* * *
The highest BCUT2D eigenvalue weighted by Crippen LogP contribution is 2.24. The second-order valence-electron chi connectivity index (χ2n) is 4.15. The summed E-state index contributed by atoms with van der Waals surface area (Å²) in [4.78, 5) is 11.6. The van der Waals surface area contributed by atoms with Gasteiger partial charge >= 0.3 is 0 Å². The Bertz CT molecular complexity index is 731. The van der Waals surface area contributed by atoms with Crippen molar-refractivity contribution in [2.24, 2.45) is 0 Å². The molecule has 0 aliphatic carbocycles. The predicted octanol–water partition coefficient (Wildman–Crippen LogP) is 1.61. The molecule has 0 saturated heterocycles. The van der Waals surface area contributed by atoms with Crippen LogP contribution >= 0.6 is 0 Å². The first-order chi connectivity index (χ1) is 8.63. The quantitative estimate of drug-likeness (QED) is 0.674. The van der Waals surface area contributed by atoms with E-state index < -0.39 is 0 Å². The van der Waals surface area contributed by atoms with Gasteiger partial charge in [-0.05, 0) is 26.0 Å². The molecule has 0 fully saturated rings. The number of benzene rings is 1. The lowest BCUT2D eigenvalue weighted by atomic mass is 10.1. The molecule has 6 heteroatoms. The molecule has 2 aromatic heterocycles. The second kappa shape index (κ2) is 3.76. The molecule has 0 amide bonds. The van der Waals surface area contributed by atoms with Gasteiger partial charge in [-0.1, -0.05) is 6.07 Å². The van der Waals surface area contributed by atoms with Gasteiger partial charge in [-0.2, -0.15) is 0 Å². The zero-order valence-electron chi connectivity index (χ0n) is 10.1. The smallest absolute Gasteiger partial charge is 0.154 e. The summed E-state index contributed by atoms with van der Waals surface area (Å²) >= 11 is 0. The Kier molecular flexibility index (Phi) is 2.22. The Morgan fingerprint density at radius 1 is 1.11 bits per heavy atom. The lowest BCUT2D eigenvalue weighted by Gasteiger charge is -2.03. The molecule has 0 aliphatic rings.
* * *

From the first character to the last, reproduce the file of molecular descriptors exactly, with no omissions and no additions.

The highest BCUT2D eigenvalue weighted by Crippen LogP contribution is 2.24. The second-order valence-electron chi connectivity index (χ2n) is 4.15. The summed E-state index contributed by atoms with van der Waals surface area (Å²) in [4.78, 5) is 11.6. The van der Waals surface area contributed by atoms with Gasteiger partial charge >= 0.3 is 0 Å². The Bertz CT molecular complexity index is 731. The van der Waals surface area contributed by atoms with Crippen molar-refractivity contribution in [2.24, 2.45) is 0 Å². The molecule has 0 aliphatic carbocycles. The predicted octanol–water partition coefficient (Wildman–Crippen LogP) is 1.61. The molecule has 0 saturated heterocycles. The van der Waals surface area contributed by atoms with Crippen LogP contribution >= 0.6 is 0 Å². The first-order chi connectivity index (χ1) is 8.63. The quantitative estimate of drug-likeness (QED) is 0.674. The van der Waals surface area contributed by atoms with E-state index < -0.39 is 0 Å². The van der Waals surface area contributed by atoms with Gasteiger partial charge in [-0.05, 0) is 26.0 Å². The molecule has 0 fully saturated rings. The number of benzene rings is 1. The lowest BCUT2D eigenvalue weighted by atomic mass is 10.1. The molecule has 6 heteroatoms. The molecule has 2 aromatic heterocycles. The second kappa shape index (κ2) is 3.76. The molecule has 0 amide bonds. The van der Waals surface area contributed by atoms with Gasteiger partial charge in [-0.1, -0.05) is 6.07 Å². The van der Waals surface area contributed by atoms with Gasteiger partial charge in [-0.2, -0.15) is 0 Å². The zero-order valence-electron chi connectivity index (χ0n) is 10.1. The smallest absolute Gasteiger partial charge is 0.154 e. The summed E-state index contributed by atoms with van der Waals surface area (Å²) >= 11 is 0. The Kier molecular flexibility index (Phi) is 2.22. The Morgan fingerprint density at radius 1 is 1.11 bits per heavy atom. The lowest BCUT2D eigenvalue weighted by Gasteiger charge is -2.03. The molecule has 0 aliphatic rings.